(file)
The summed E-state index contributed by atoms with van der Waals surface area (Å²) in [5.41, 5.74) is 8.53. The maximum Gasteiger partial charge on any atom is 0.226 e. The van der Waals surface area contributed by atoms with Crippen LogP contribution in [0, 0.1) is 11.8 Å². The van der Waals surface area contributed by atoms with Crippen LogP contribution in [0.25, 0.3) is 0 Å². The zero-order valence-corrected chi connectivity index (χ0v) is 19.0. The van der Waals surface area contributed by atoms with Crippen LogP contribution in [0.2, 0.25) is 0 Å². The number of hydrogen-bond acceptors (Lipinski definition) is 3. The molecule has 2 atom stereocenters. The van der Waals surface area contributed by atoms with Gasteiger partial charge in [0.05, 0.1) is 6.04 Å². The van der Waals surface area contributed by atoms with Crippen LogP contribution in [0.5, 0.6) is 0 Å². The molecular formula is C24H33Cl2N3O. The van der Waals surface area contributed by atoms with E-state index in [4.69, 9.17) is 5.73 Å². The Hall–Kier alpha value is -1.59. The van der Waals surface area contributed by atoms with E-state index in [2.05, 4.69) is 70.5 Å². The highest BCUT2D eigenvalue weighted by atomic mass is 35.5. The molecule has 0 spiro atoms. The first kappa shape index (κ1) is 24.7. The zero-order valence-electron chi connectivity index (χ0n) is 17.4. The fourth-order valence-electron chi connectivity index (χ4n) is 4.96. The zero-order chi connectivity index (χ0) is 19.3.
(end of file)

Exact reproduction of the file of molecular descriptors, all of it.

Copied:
The summed E-state index contributed by atoms with van der Waals surface area (Å²) in [5.41, 5.74) is 8.53. The maximum Gasteiger partial charge on any atom is 0.226 e. The van der Waals surface area contributed by atoms with Crippen LogP contribution in [0, 0.1) is 11.8 Å². The van der Waals surface area contributed by atoms with Crippen LogP contribution in [0.25, 0.3) is 0 Å². The zero-order valence-corrected chi connectivity index (χ0v) is 19.0. The van der Waals surface area contributed by atoms with Crippen LogP contribution in [0.2, 0.25) is 0 Å². The number of hydrogen-bond acceptors (Lipinski definition) is 3. The molecule has 2 atom stereocenters. The van der Waals surface area contributed by atoms with Gasteiger partial charge in [0.05, 0.1) is 6.04 Å². The van der Waals surface area contributed by atoms with Crippen LogP contribution in [0.5, 0.6) is 0 Å². The molecular formula is C24H33Cl2N3O. The van der Waals surface area contributed by atoms with E-state index in [4.69, 9.17) is 5.73 Å². The Hall–Kier alpha value is -1.59. The van der Waals surface area contributed by atoms with E-state index in [2.05, 4.69) is 70.5 Å². The highest BCUT2D eigenvalue weighted by atomic mass is 35.5. The molecule has 0 spiro atoms. The first kappa shape index (κ1) is 24.7. The zero-order valence-electron chi connectivity index (χ0n) is 17.4. The fourth-order valence-electron chi connectivity index (χ4n) is 4.96. The zero-order chi connectivity index (χ0) is 19.3.